smooth along with three bananas on the peak of sweetness.  We pulled up to the gates at 7:15 and found about six cars parked on the side. This is a crowd for this spot.  But we expected it since the Thursday crew warned us about the small crowd.  We were about to hike in when the Ranger opened the gates.  We parked at the top of the cliff and watched chest to shoulder high rollers peel off the jetty.  There was a small crowd and a small take off zone.  Although the air was warm and there was no wind, I decided to err on the side of warmth and wore the full suit.  I quickly realized that I really didn't need it and should have skinned it.

I waxed up both boards but decided to take the little thruster out for a spin.  This is a serious change since the last two years I had abandoned my short board for a 9'6".  But, I have decided that I would
like to get proficient at both.  So off I went.  My first ride was about 60 yards, but very unstable.  On the paddle out I saw Rod "NDTUBE" for real.  He was about two feet back from the lip until....he was pureed.  I also found that the current and swell direction really narrowed the take off point in front of the jetty. I wasn't sure I wanted to stay in the pack since I was getting used that board again.  So I drifted to the inside and tried to score the second peak.  I caught a few but just like Kirk's post read, "The second peak wasn't breaking at all."  While I was there, I saw a couple of longboards work the second peak with sped built from the first.  They were able to score rides that were at least 120 yards long.

I decided to drift north a little further were I found the gem of the morning.  There are two peaks that break off the jetty, but on larger south swell there are some bars farther north were the swell comes and breaks unhindered by the jetty.  Meaning, it breaks with the same size and power as the fist peak.  Only more like a fast beach break.  Not a soul was on it but me.  The drops were fast and hollow.  It was good to get back in the groove and feel the board drop out from under me as I rose to my feet.  Once up, a quick slicing turn and a race down the line.  The water walled up quick and I found myself in a number of tubes.  Unfortunately, the spin cycle took over on most of them.  But, it was good to get back in the pocket for a change.  I considered this good training for the upcoming Costa trip.  After numerous sand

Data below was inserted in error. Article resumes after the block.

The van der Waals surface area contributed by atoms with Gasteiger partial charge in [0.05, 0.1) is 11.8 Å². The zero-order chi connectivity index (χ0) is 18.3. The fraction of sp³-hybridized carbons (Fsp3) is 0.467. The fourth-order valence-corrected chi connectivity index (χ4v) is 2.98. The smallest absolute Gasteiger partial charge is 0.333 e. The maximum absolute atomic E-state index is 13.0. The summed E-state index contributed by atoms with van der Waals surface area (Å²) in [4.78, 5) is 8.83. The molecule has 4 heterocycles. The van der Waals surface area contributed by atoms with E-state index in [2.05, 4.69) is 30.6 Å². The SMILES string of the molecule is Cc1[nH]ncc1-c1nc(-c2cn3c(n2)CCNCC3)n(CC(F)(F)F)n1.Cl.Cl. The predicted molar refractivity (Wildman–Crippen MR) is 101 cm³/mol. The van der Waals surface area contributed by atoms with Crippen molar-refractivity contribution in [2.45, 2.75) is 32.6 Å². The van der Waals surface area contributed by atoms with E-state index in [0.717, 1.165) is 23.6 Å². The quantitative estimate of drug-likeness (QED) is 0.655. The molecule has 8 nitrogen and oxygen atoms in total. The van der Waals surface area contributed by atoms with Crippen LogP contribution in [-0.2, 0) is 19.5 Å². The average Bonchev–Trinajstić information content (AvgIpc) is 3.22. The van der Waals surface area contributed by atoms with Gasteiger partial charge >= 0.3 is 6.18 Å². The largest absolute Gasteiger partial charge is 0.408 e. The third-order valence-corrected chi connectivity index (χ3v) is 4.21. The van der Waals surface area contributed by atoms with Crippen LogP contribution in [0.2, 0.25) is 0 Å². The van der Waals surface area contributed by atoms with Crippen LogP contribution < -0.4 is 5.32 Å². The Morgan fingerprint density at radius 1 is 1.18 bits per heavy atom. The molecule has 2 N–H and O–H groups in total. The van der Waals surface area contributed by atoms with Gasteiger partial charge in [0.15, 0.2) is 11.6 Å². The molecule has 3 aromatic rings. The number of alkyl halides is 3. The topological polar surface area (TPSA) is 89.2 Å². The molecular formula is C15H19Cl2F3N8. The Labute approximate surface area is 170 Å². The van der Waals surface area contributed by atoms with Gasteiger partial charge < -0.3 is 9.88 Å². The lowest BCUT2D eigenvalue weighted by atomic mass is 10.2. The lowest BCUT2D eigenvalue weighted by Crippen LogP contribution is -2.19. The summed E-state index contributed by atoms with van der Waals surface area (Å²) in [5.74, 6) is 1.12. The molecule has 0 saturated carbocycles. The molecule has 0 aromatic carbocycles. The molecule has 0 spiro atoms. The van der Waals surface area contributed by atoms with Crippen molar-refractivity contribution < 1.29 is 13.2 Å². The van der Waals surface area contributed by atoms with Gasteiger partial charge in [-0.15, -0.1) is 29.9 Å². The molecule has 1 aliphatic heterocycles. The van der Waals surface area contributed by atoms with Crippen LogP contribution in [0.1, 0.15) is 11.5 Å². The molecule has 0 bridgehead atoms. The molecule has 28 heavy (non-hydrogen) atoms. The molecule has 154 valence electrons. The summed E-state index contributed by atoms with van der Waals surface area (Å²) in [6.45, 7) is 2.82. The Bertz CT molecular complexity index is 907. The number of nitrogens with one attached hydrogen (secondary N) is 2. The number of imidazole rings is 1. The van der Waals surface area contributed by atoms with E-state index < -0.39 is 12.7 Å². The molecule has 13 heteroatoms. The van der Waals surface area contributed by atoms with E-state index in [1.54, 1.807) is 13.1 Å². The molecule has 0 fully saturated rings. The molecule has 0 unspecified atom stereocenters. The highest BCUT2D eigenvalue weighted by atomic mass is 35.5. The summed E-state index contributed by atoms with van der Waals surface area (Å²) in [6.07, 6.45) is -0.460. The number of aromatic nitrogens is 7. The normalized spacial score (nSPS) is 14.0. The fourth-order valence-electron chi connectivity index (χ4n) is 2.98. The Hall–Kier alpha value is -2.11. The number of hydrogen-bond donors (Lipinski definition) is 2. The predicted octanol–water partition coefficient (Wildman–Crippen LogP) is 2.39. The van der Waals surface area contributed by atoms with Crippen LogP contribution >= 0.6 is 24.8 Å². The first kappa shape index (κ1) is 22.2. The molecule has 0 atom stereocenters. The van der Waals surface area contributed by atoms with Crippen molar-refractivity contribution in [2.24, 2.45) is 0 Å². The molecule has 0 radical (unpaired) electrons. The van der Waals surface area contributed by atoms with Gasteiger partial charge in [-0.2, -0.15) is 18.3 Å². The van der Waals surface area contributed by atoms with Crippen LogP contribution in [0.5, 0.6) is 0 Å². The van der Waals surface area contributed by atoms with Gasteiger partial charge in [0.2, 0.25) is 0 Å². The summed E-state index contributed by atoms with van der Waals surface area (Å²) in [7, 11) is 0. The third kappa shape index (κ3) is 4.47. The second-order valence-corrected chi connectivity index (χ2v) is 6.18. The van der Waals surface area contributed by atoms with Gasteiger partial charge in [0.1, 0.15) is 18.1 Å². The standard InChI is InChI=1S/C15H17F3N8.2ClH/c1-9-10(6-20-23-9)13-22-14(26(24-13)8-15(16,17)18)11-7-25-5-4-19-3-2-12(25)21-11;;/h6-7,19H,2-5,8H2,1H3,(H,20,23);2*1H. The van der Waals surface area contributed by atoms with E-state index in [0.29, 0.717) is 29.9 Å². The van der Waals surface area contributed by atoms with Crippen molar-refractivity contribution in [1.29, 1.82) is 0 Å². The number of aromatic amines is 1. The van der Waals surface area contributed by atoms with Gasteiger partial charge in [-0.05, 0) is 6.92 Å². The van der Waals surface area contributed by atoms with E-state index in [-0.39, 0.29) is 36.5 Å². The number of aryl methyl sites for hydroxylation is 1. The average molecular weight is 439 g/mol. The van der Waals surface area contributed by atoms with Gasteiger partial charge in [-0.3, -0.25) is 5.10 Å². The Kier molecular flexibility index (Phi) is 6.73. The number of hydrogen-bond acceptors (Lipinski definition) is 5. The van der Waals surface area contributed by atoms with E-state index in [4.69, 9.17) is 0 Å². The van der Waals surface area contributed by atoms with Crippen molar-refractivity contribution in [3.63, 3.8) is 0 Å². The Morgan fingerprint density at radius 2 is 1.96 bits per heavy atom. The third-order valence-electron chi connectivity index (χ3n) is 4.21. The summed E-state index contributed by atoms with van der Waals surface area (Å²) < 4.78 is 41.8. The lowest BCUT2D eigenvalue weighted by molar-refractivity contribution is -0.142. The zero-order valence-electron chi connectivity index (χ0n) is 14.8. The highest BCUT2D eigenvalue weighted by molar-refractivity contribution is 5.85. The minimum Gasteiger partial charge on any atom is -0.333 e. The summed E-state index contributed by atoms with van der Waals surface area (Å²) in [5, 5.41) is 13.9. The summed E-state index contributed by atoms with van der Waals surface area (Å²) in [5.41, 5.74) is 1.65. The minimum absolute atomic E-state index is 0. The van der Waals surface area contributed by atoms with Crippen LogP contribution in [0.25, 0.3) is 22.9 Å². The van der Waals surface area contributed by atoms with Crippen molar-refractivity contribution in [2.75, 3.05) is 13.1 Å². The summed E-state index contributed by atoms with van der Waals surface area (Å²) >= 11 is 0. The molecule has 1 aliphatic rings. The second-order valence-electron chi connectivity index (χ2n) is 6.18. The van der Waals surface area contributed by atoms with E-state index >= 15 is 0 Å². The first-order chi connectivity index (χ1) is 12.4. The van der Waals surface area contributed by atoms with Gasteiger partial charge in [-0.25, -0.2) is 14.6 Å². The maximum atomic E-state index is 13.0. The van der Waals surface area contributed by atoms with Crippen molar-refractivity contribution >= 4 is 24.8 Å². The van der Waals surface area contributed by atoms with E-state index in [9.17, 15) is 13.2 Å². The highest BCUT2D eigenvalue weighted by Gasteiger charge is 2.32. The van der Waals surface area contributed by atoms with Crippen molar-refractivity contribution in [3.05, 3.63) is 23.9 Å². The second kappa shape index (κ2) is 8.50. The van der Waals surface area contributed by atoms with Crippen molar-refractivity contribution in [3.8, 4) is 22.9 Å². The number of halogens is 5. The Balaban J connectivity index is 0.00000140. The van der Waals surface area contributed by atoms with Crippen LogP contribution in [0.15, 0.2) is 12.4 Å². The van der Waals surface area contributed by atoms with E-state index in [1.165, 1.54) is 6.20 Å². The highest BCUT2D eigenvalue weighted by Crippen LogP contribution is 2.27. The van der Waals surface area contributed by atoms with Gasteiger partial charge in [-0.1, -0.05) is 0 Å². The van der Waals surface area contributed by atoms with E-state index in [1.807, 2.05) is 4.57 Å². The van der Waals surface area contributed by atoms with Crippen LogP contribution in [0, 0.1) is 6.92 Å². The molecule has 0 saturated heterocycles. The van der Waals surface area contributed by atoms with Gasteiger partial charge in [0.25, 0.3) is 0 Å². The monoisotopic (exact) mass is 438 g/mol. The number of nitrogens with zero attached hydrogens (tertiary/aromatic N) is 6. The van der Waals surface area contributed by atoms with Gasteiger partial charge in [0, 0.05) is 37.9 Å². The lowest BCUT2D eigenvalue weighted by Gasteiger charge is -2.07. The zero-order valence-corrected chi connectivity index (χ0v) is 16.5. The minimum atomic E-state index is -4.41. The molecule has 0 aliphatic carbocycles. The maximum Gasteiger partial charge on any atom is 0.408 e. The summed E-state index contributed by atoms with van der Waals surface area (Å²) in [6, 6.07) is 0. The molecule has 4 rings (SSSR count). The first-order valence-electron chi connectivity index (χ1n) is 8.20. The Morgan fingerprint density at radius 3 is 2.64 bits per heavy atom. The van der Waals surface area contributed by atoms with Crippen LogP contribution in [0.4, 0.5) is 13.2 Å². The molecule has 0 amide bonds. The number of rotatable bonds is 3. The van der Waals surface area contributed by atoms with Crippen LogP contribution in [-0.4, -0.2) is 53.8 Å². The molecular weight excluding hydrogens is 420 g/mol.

sucking tubes, I decided to get the fun shape and relax a little.

I walked back to the jetty and heard a couple guys talking about some a-hole in the line up.  I immediately knew that Rod had to be in the middle of it. Not cause Rod is aggressive, but that his equipment allows him the ability to take off deeper and closer to the rocks that anyone else. He's always on it.  Sure enough, I paddled out to the jetty and Rod advised that sparks were flying between him and some others. I had no problem, but then again, I wasn't in the primo spot. I drifted down to my newfound spot and unfortunately found that a surf fisherman had set up camp. I respected his position and paddled back out at the jetty were I caught some of the smaller lines and rode them to shore. After 3+ hours my arms were spent and I decided to vacate he scene. I got eaten alive by the greenheads on
the walk back to the car. But I quickly forgot about the bugs cause Rod handed a cold brewski to me when I got the parking lot. Tasty!

Rod and I dropped his son off at his girlfriends place and headed for a local establishment.  We were greeted by the newly acquired staff of college kids that made it hard to concentrate on the menu.  However, a couple of margaritas on the rocks and chicken sand got me settled down.  We poked around a few surf shops and headed home.

The rest of the weekend was equally as good with a spousal night out at the Rams Head Tavern and a Schooner Fare concert after the meal. Sunday was a day to relax with my kids at the pool.  It was a great weekend, especially considering I will be out of the water until July.  I will savor it.

RC Neal


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Rod having fun at GuidoPalooza 2000, Cape Hatteras Lighthouse, Sept 02